Social Inclusion: good for business
Updated: May 22, 2019
'Social inclusion’ is a fancy way of saying ‘everyone is part of the community’. When we include people with disabilities and older people in our business, it benefits everyone.
If it’s easy for someone who uses a wheel chair to get in and out of a shop or business, it’s also easier for someone pushing a pram or someone with a footy injury. And if more people can get to your business, that’s more potential customers.
Take a look around your shop or business and think about how people might get in and out if they were using a wheelchair or crutches. Are there steps or even a small ledge in the doorway? Is there clutter or a clear path to your counter and around your shop? How high is your counter or reception desk - would you see a wheelchair user if they came in? Are the signs and menus easy to read? Is there enough light to read by? Is the music really loud? This can make it hard to hear or be overwhelming for someone with a sensory disability.
How about customer service? Here are some simple tips for more inclusive customer service:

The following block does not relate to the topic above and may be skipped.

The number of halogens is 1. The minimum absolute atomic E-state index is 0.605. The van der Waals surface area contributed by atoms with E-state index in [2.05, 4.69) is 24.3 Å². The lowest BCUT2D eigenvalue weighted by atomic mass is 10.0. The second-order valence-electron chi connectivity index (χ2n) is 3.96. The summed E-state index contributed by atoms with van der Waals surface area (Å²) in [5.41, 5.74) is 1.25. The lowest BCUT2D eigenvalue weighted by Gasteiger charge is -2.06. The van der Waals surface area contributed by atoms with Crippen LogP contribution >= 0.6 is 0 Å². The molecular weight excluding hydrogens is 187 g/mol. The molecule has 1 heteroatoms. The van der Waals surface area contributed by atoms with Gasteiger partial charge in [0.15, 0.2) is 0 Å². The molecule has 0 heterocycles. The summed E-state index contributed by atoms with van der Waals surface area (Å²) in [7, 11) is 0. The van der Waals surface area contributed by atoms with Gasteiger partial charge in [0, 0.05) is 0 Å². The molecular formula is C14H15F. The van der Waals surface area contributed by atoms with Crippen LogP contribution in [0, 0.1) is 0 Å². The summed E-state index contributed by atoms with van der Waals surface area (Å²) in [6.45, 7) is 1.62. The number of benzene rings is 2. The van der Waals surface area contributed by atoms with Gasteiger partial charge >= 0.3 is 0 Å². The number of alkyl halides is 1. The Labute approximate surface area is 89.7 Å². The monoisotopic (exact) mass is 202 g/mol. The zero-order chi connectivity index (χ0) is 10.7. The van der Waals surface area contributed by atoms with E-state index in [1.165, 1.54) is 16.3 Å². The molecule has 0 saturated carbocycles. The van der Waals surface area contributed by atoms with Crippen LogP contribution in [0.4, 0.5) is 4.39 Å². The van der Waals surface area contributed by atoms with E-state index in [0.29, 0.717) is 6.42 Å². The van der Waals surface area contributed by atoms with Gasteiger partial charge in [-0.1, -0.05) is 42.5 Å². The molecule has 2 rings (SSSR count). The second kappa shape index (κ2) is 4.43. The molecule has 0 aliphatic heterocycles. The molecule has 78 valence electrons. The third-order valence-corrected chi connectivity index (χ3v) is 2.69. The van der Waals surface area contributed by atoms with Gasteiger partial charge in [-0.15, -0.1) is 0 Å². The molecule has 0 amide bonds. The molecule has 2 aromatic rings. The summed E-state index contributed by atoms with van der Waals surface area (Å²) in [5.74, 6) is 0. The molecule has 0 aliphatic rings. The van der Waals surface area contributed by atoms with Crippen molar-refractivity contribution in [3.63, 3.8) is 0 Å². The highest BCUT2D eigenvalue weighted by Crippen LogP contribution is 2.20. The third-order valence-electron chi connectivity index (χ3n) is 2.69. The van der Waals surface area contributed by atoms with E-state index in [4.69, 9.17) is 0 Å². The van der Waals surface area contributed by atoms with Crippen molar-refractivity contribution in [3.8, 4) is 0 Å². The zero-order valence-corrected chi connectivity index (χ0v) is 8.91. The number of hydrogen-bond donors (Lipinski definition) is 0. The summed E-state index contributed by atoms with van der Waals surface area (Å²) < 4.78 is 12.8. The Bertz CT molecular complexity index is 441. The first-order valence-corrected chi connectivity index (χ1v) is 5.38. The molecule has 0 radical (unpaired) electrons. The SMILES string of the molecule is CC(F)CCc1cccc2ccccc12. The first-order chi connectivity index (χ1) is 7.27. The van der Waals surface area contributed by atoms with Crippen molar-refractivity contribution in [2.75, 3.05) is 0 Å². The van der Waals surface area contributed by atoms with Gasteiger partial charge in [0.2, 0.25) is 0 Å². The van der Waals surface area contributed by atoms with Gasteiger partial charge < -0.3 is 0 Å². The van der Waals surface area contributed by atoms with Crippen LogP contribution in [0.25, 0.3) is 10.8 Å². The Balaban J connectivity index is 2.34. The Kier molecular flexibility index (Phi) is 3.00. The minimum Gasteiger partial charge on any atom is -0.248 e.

* Speak to the person with a disability, not to their carer or support worker.
* Speak clearly and don’t use jargon.
* Ask one question at a time and wait for the answer - don’t finish sentences for them or rush them to answer.
* It’s OK to ask someone if they would like help, and what would be helpful.
Language is important - people experience a disability, they are not defined by it. When you are speaking about someone with a disability:
Do use words like ‘she has Down Syndrome’ not ‘she is Down Syndrome’, or ‘he uses a wheelchair’ instead of ‘he’s a quadriplegic’.
Don’t use words like cripple, handicapped and retarded – they’re not respectful. For more tips, checkout this handy language guide from People With Disability Australia.
And finally, some disabilities are obvious, but others can’t be seen. Mental illness, autism and other sensory conditions like vision or hearing loss aren’t always obvious. When we treat everyone respectfully, then we can have a community where we are ‘all in’, and that’s a win for us all.
Looking for more info?
Check out this You tube clip titled ‘disability sensitivity training video’. It covers a bunch of social situations in a light-hearted way.
Here’s Dylan Alcott’s story about Growing up Disabled for a more personal perspective.
Nicole is a business consultant with over 20 years of expertise in social inclusion, leadership and strengths-based practice: www.nicoleweber.com.au